By a News Reporter-Staff News Editor at Science Letter -- Investigators publish new report on Ultramicroscopy. According to news reporting from Bremen, Germany, by NewsRx journalists, research stated, "In the present paper, a statistical model-based method to count the number of atoms of monotype crystalline nanostructures from high resolution high-angle annular dark-field (HAADF) scanning transmission electron microscopy (STEM) images is discussed in detail together with a thorough study on the possibilities and inherent limitations. In order to count the number of atoms, it is assumed that the total scattered intensity scales with the number of atoms per atom column."
The news correspondents obtained a quote from the research from the University of Bremen, "These intensities are quantitatively determined using model-based statistical parameter estimation theory. The distribution describing the probability that intensity values are generated by atomic columns containing a specific number of atoms is inferred on the basis of the experimental scattered intensities. Finally, the number of atoms per atom column is quantified using this estimated probability distribution. The number of atom columns available in the observed STEM image, the number of components in the estimated probability distribution, the width of the components of the probability distribution, and the typical shape of a criterion to assess the number of components in the probability distribution directly affect the accuracy and precision with which the number of atoms in a particular atom column can be estimated."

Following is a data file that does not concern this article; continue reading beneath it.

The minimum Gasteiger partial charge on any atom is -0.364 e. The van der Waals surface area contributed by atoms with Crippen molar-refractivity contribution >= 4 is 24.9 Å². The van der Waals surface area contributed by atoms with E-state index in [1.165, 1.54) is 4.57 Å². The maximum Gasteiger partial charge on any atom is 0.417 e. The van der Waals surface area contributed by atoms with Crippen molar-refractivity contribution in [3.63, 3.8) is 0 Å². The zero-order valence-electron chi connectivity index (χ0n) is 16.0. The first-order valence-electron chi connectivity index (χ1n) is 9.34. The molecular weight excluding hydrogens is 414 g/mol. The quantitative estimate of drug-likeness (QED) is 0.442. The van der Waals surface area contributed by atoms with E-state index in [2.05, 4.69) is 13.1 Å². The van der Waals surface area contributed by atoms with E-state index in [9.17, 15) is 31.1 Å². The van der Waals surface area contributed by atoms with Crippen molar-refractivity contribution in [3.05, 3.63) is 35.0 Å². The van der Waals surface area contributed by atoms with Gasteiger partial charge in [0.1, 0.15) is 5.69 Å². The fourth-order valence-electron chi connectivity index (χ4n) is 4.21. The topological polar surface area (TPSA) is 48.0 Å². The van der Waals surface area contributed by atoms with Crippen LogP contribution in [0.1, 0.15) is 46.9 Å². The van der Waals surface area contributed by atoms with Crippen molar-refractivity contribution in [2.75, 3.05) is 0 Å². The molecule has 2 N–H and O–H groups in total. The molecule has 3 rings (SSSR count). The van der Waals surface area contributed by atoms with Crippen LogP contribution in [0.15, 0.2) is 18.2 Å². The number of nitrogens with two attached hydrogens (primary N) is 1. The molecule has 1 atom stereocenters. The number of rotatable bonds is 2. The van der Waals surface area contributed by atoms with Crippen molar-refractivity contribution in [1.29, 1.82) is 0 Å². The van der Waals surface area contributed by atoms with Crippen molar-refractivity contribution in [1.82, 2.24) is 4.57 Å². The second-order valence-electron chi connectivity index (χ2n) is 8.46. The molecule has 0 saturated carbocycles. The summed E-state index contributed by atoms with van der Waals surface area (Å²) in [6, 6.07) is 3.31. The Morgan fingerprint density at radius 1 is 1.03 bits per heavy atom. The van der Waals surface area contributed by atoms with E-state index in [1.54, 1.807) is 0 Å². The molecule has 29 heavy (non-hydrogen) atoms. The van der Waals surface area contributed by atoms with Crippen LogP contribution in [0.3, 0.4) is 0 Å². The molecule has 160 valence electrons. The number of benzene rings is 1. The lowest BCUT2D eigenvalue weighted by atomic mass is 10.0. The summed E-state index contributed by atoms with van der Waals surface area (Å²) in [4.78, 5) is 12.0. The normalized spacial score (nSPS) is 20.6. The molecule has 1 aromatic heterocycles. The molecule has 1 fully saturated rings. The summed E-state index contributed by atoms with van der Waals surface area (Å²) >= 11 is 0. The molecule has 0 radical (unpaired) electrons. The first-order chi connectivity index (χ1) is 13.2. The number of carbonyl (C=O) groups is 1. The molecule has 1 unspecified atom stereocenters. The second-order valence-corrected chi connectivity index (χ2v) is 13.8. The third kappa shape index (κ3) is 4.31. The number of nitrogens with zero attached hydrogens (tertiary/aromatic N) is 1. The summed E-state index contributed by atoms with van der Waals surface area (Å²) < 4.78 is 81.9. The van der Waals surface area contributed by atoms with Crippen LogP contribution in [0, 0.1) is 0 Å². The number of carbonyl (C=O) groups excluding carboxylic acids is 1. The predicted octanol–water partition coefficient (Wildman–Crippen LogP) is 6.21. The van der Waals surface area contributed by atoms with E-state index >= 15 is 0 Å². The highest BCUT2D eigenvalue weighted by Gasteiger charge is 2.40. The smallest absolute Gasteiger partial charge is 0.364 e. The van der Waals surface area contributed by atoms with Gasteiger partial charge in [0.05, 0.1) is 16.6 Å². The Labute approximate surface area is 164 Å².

According to the news reporters, the research concluded: "It is shown that single atom sensitivity is feasible taking the latter aspects into consideration."
For more information on this research see: Atom counting in HAADF STEM using a statistical model-based approach: Methodology, possibilities, and inherent limitations. Ultramicroscopy, 2013;134():23-33. Ultramicroscopy can be contacted at: Elsevier Science Bv, PO Box 211, 1000 Ae Amsterdam, Netherlands (see also Ultramicroscopy).
Our news journalists report that additional information may be obtained by contacting A. De Backer, University of Bremen, Inst Festkorperphys, D-28359 Bremen, Germany. Additional authors for this research include G.T. Martinez, A. Rosenauer and S. Van Aert.
Keywords for this news article include: Bremen, Europe, Germany, Ultramicroscopy
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